Rishi Sunak has promised big business he will “cut your taxes” as the chancellor offered little hope for extra help for hard-pressed households.
In a sign the Tory response to the cost of living crisis will be a bout of trickle-down economics, Sunak used a speech to the CBI on Wednesday evening to call on businesses to “invest, train and innovate more” – and a tax cut awaits in the next budget to “encourage you to do all those things”.
Trickle-down proponents argue that reducing the burden on business allows them to power the economy forward, ultimately benefitting everyone.
Calls are mounting for Sunak to take urgent action on the cost-of-living crisis as official figures showed inflation soaring to a 40-year high.
Charities, think tanks and opposition politicians said the government needs to do more for the poorest households, who are being hit the worst under the crisis.
Speaking at the annual dinner of the business organisation, Sunak said he “stands ready” to do more to help families cope with the impact of rising inflation, as he faces pressure to cut soaring energy bills with a windfall tax on oil and gas producers.
He outlined a three-point plan to help with the cost of living, boost growth and invest to deliver long-term prosperity.
The chancellor told businesses “we are on your side” and called on them to help increase productivity and enterprise, adding: “We need you to invest more, train more, and innovate more.
“In the autumn budget we will cut your taxes to encourage you to do all those things. That is the path to higher productivity, higher living standards, and a more prosperous and secure future.
“Our role in government is to cut costs for families. I cannot pretend this will be easy. The next few months will be tough, but where we can act, we will.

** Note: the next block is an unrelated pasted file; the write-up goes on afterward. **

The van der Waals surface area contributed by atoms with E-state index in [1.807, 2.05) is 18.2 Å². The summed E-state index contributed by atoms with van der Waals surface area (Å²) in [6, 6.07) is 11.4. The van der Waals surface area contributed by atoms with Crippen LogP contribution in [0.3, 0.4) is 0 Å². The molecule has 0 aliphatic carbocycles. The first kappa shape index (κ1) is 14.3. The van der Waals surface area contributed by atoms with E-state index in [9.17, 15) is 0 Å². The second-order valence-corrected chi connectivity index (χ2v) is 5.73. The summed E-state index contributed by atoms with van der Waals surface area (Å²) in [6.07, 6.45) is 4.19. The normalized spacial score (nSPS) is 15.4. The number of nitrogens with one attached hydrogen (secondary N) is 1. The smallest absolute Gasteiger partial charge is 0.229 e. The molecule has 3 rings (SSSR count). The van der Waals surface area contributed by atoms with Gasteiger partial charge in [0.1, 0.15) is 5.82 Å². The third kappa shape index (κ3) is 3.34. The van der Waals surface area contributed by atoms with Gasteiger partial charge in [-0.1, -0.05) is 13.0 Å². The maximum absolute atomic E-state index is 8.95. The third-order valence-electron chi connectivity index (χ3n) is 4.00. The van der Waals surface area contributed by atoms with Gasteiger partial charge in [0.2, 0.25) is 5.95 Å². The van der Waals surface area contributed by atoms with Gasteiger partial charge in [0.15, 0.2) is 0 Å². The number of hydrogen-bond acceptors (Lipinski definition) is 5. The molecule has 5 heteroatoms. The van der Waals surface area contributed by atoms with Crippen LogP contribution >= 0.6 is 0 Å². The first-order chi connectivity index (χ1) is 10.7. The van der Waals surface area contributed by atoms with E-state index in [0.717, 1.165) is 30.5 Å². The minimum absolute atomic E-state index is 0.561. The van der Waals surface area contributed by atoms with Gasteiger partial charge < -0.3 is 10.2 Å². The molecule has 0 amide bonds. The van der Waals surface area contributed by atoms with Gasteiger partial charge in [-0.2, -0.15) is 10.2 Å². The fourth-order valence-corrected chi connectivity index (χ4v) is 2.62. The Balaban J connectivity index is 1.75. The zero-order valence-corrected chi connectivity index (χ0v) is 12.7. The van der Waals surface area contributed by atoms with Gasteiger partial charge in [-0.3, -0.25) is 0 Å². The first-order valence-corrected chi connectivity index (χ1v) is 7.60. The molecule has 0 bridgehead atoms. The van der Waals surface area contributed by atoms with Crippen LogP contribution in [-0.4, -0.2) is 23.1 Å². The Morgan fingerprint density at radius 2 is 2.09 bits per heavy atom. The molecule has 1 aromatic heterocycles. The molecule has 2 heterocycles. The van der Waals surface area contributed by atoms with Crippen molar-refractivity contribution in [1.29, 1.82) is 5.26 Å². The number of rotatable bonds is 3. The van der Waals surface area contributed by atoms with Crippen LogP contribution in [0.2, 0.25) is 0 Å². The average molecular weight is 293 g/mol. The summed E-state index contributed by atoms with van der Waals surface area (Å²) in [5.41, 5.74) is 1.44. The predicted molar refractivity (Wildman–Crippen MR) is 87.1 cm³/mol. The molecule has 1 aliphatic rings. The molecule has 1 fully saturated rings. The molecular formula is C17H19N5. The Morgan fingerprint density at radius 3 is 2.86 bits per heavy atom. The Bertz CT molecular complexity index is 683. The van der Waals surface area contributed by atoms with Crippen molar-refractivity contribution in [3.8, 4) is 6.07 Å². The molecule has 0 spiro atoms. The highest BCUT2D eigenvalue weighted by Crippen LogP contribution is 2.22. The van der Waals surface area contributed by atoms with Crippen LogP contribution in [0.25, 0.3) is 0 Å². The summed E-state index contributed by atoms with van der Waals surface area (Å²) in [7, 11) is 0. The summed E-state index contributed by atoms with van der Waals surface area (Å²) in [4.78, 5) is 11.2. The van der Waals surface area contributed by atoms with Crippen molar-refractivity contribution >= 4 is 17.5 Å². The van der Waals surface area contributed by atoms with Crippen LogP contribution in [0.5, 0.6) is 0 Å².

“We have provided £22 billion of direct support, and we are going further. In October, we’re cutting energy bills by a further £200.
“In just a few weeks’ time, the national insurance threshold will increase to £12,500.
“That’s a £6 billion tax cut for working people, and of course as the situation evolves our response will evolve.
“I have always been clear, we stand ready to do more.”
Households are struggling under the weight of prices that are increasing faster than at any point in more than a generation, data showed on Wednesday.
The Office for National Statistics (ONS) said Consumer Prices Index inflation rose to 9% in the year to April, up from an already high 7% in March.
It was the fastest measured rate since records began in 1989, and the ONS estimates it was the highest since 1982.
A large portion of the rise was due to the price cap on energy bills, which was hiked by 54% for the average household at the start of April.
Already ahead of the figures being released, surveys showed people were switching to cheaper alternatives and trying to control how much energy they use.
Much of the jump is down to the high cost of energy on international markets, especially gas, although oil prices have also shot up.
This has also pushed up the price of many other items, including food, which are made or transported using gas and oil-based products. The war in Ukraine has also hit global food supplies.
Just getting around, including to work, has become more expensive for households too. Prices for both petrol and diesel are at record highs, although recently soaring prices for second-hand cars eased off slightly in April.
Meanwhile, restaurant prices are also increasing, rising 1.8% in just a month.
Shadow chancellor Rachel Reeves said the news is “a huge worry for families already stretched”.
She added: “We can’t wait any longer for action from this out-of-touch government.
“Today, Labour force a vote for an emergency budget and for a plan for growth.”